- AT&T shares fell after the phone company's second-quarter earnings.
- AT&T's cash flow took a hit for the quarter, which CEO John Stankey attributed to greater expenses and late payments on phone bills.
AT&T shares fell Thursday after the company said its cash flow was hurt by customers' later phone payments and company spending on building 5G infrastructure.
AT&T said customers have been paying their bills about two days later than they did the same time last year. That alone affected about $1 billion in quarterly cash flow, the company said.
"There's clearly some dynamics in the economy. We have customers that are stretching out their payments a little bit," AT&T CEO John Stankey told CNBC. "We expect that they're going to continue to pay their bills, but they're taking longer to do it. That's not atypical in an economic cycle."
Feeling out of the loop? We'll catch you up on the Chicago news you need to know. Sign up for the weekly Chicago Catch-Up newsletter here.
Given its costs, including investments in subscriber growth, AT&T lowered its full-year free cash flow guidance from the $16 billion range to the $14 billion range.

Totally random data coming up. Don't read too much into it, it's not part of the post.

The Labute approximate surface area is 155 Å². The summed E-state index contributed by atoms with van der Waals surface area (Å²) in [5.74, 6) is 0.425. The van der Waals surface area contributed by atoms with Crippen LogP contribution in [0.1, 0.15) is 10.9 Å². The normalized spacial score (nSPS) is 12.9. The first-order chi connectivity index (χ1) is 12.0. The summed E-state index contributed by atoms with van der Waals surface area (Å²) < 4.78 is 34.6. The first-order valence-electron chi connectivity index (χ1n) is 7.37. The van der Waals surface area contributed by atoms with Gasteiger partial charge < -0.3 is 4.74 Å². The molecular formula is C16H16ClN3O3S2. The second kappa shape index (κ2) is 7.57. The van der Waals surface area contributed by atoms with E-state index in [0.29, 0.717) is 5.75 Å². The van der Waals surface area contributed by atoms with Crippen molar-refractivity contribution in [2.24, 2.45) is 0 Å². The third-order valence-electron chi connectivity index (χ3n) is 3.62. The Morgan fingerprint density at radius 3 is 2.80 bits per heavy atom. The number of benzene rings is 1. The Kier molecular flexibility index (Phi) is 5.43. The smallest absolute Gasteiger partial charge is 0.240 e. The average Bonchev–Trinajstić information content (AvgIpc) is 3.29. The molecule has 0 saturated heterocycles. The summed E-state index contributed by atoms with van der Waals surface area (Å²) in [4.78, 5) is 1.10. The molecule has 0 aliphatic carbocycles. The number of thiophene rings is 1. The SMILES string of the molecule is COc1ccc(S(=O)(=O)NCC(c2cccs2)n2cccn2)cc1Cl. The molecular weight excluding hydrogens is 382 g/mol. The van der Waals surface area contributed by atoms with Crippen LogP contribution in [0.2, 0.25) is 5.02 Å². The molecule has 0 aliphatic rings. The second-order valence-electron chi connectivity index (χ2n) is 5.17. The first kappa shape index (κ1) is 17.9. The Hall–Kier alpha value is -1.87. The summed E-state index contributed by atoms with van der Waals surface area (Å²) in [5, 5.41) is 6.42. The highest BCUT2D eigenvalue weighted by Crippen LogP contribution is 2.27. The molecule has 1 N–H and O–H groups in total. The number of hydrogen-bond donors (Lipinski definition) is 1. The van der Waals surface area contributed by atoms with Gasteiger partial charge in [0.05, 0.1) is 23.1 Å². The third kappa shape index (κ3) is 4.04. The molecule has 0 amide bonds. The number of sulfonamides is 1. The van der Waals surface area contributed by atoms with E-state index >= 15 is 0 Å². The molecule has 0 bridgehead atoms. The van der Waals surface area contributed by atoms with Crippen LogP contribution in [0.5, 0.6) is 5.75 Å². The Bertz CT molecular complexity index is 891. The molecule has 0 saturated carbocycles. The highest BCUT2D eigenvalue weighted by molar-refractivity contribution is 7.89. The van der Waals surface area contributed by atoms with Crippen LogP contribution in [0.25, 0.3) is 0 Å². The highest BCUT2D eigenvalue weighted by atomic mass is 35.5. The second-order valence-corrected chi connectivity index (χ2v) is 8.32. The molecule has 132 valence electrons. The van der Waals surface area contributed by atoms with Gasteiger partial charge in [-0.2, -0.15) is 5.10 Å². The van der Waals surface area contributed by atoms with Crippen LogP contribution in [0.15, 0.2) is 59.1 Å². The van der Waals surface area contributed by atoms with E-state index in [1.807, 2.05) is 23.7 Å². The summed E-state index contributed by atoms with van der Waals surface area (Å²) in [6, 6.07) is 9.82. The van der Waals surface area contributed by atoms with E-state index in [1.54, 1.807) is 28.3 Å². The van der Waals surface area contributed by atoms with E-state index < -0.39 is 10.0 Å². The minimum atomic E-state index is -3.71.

Shares closed down almost 8% at $18.92.
For its second quarter, AT&T reported revenue of $29.64 billion, down from $35.7 billion in the year-earlier period. Excluding the impact of divestitures, operating revenue was up about 2%.
Analysts on average were expecting revenue of $29.55 billion, according to Refinitiv.
The company said its adjusted earnings were 65 cents per share, which was above the 61 cents analysts had expected.
As part of its plan to combat cash flow issues and the inflationary environment, AT&T said in May that it would begin to raise prices on older wireless plans, according to Bloomberg. It increased monthly fees by up to $6 a month on single-line plans and up to $12 a month on family plans.
"We went in there and said that we're going to have to raise some prices on these long-standing plans," Stankey said on CNBC Thursday.
Stankey also forecast "a more tepid economic environment moving forward," but said the investments the company is making would "build the franchise for decades to come."